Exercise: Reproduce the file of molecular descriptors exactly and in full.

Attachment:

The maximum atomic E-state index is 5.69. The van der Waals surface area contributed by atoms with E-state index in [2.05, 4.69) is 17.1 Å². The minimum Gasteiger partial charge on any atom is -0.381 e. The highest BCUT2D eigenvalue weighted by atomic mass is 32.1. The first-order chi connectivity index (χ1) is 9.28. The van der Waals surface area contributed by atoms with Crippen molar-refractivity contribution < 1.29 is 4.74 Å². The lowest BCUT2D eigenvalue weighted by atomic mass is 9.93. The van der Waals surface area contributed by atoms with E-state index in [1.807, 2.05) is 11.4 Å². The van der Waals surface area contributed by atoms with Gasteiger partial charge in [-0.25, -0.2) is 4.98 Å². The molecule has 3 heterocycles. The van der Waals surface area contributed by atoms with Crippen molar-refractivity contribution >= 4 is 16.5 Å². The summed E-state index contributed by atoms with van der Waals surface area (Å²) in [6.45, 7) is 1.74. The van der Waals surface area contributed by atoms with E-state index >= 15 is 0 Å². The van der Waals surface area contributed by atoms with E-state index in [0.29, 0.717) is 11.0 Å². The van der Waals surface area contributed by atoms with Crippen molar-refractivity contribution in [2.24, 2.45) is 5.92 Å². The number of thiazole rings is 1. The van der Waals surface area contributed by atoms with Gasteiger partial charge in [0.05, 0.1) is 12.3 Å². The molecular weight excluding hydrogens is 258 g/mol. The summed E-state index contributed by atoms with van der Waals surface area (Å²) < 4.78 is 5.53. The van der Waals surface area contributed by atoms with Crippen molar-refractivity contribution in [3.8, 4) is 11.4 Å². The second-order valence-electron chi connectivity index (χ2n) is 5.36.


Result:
The maximum atomic E-state index is 5.69. The van der Waals surface area contributed by atoms with E-state index in [2.05, 4.69) is 17.1 Å². The minimum Gasteiger partial charge on any atom is -0.381 e. The highest BCUT2D eigenvalue weighted by atomic mass is 32.1. The first-order chi connectivity index (χ1) is 9.28. The van der Waals surface area contributed by atoms with Crippen molar-refractivity contribution < 1.29 is 4.74 Å². The lowest BCUT2D eigenvalue weighted by atomic mass is 9.93. The van der Waals surface area contributed by atoms with E-state index in [1.807, 2.05) is 11.4 Å². The van der Waals surface area contributed by atoms with Gasteiger partial charge in [-0.25, -0.2) is 4.98 Å². The molecule has 3 heterocycles. The van der Waals surface area contributed by atoms with Crippen molar-refractivity contribution >= 4 is 16.5 Å². The summed E-state index contributed by atoms with van der Waals surface area (Å²) in [6.45, 7) is 1.74. The van der Waals surface area contributed by atoms with E-state index >= 15 is 0 Å². The van der Waals surface area contributed by atoms with E-state index in [0.29, 0.717) is 11.0 Å². The van der Waals surface area contributed by atoms with Crippen molar-refractivity contribution in [2.24, 2.45) is 5.92 Å². The number of thiazole rings is 1. The van der Waals surface area contributed by atoms with Gasteiger partial charge in [0.05, 0.1) is 12.3 Å². The molecular weight excluding hydrogens is 258 g/mol. The summed E-state index contributed by atoms with van der Waals surface area (Å²) < 4.78 is 5.53. The van der Waals surface area contributed by atoms with Crippen molar-refractivity contribution in [3.8, 4) is 11.4 Å². The second-order valence-electron chi connectivity index (χ2n) is 5.36.